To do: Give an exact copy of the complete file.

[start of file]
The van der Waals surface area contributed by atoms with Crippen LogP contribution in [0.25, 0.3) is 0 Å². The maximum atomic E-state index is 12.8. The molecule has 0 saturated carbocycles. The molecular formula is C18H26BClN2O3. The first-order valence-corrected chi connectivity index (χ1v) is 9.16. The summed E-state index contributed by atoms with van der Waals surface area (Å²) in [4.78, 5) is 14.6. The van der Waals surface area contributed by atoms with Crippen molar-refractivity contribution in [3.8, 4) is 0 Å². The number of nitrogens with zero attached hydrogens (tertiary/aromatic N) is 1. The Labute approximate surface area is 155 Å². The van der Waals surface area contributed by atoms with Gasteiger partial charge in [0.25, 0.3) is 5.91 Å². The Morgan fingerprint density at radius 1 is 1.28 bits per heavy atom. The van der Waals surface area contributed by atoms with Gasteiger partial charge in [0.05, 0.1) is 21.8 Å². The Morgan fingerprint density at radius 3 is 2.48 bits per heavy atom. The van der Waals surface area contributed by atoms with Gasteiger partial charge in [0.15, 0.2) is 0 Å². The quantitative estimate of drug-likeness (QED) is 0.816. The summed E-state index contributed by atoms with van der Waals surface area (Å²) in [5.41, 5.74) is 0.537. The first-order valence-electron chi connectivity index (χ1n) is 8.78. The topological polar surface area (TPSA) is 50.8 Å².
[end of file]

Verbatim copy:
The van der Waals surface area contributed by atoms with Crippen LogP contribution in [0.25, 0.3) is 0 Å². The maximum atomic E-state index is 12.8. The molecule has 0 saturated carbocycles. The molecular formula is C18H26BClN2O3. The first-order valence-corrected chi connectivity index (χ1v) is 9.16. The summed E-state index contributed by atoms with van der Waals surface area (Å²) in [4.78, 5) is 14.6. The van der Waals surface area contributed by atoms with Crippen molar-refractivity contribution in [3.8, 4) is 0 Å². The number of nitrogens with zero attached hydrogens (tertiary/aromatic N) is 1. The Labute approximate surface area is 155 Å². The van der Waals surface area contributed by atoms with Gasteiger partial charge in [0.25, 0.3) is 5.91 Å². The Morgan fingerprint density at radius 1 is 1.28 bits per heavy atom. The van der Waals surface area contributed by atoms with Gasteiger partial charge in [0.05, 0.1) is 21.8 Å². The Morgan fingerprint density at radius 3 is 2.48 bits per heavy atom. The van der Waals surface area contributed by atoms with Gasteiger partial charge in [0.15, 0.2) is 0 Å². The quantitative estimate of drug-likeness (QED) is 0.816. The summed E-state index contributed by atoms with van der Waals surface area (Å²) in [5.41, 5.74) is 0.537. The first-order valence-electron chi connectivity index (χ1n) is 8.78. The topological polar surface area (TPSA) is 50.8 Å².